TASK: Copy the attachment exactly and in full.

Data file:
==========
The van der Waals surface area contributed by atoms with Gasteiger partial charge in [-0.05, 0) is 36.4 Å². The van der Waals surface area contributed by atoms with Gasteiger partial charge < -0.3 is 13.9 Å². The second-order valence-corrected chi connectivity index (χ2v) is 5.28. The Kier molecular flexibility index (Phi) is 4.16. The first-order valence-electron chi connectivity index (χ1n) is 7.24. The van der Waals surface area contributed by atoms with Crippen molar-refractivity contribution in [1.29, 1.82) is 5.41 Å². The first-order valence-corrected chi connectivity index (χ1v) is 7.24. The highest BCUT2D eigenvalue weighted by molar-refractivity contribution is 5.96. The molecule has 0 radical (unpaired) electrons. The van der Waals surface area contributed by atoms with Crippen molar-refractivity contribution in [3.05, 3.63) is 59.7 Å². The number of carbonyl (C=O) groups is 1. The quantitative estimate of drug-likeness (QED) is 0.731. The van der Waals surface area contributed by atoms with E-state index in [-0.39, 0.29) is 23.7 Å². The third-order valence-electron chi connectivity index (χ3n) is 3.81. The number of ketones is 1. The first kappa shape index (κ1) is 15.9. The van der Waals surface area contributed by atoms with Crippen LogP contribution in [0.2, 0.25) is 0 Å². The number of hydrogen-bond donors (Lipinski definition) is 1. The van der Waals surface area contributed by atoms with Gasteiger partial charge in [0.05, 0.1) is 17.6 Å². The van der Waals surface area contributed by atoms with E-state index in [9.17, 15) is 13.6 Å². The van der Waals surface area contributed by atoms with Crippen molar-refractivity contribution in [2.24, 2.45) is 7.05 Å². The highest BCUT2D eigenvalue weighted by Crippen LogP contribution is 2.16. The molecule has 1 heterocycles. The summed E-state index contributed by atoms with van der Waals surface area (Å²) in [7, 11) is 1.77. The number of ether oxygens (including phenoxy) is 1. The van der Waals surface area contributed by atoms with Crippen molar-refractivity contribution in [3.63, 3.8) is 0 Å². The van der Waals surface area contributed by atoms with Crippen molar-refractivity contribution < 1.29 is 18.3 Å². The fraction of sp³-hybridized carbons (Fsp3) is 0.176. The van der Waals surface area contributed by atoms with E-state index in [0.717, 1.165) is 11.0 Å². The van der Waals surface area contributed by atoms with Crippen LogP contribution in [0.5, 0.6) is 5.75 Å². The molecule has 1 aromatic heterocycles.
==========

The van der Waals surface area contributed by atoms with Gasteiger partial charge in [-0.05, 0) is 36.4 Å². The van der Waals surface area contributed by atoms with Gasteiger partial charge < -0.3 is 13.9 Å². The second-order valence-corrected chi connectivity index (χ2v) is 5.28. The Kier molecular flexibility index (Phi) is 4.16. The first-order valence-electron chi connectivity index (χ1n) is 7.24. The van der Waals surface area contributed by atoms with Crippen molar-refractivity contribution in [1.29, 1.82) is 5.41 Å². The first-order valence-corrected chi connectivity index (χ1v) is 7.24. The highest BCUT2D eigenvalue weighted by molar-refractivity contribution is 5.96. The molecule has 0 radical (unpaired) electrons. The van der Waals surface area contributed by atoms with Crippen molar-refractivity contribution in [3.05, 3.63) is 59.7 Å². The number of carbonyl (C=O) groups is 1. The quantitative estimate of drug-likeness (QED) is 0.731. The van der Waals surface area contributed by atoms with E-state index in [-0.39, 0.29) is 23.7 Å². The third-order valence-electron chi connectivity index (χ3n) is 3.81. The number of ketones is 1. The first kappa shape index (κ1) is 15.9. The van der Waals surface area contributed by atoms with Crippen LogP contribution in [0.2, 0.25) is 0 Å². The number of hydrogen-bond donors (Lipinski definition) is 1. The van der Waals surface area contributed by atoms with Gasteiger partial charge in [0.05, 0.1) is 17.6 Å². The van der Waals surface area contributed by atoms with E-state index in [9.17, 15) is 13.6 Å². The van der Waals surface area contributed by atoms with Crippen molar-refractivity contribution in [2.24, 2.45) is 7.05 Å². The highest BCUT2D eigenvalue weighted by Crippen LogP contribution is 2.16. The molecule has 1 heterocycles. The summed E-state index contributed by atoms with van der Waals surface area (Å²) in [7, 11) is 1.77. The number of ether oxygens (including phenoxy) is 1. The van der Waals surface area contributed by atoms with Crippen molar-refractivity contribution in [3.63, 3.8) is 0 Å². The van der Waals surface area contributed by atoms with Crippen molar-refractivity contribution < 1.29 is 18.3 Å². The fraction of sp³-hybridized carbons (Fsp3) is 0.176. The van der Waals surface area contributed by atoms with E-state index in [0.717, 1.165) is 11.0 Å². The van der Waals surface area contributed by atoms with Crippen LogP contribution in [0.5, 0.6) is 5.75 Å². The molecule has 1 aromatic heterocycles.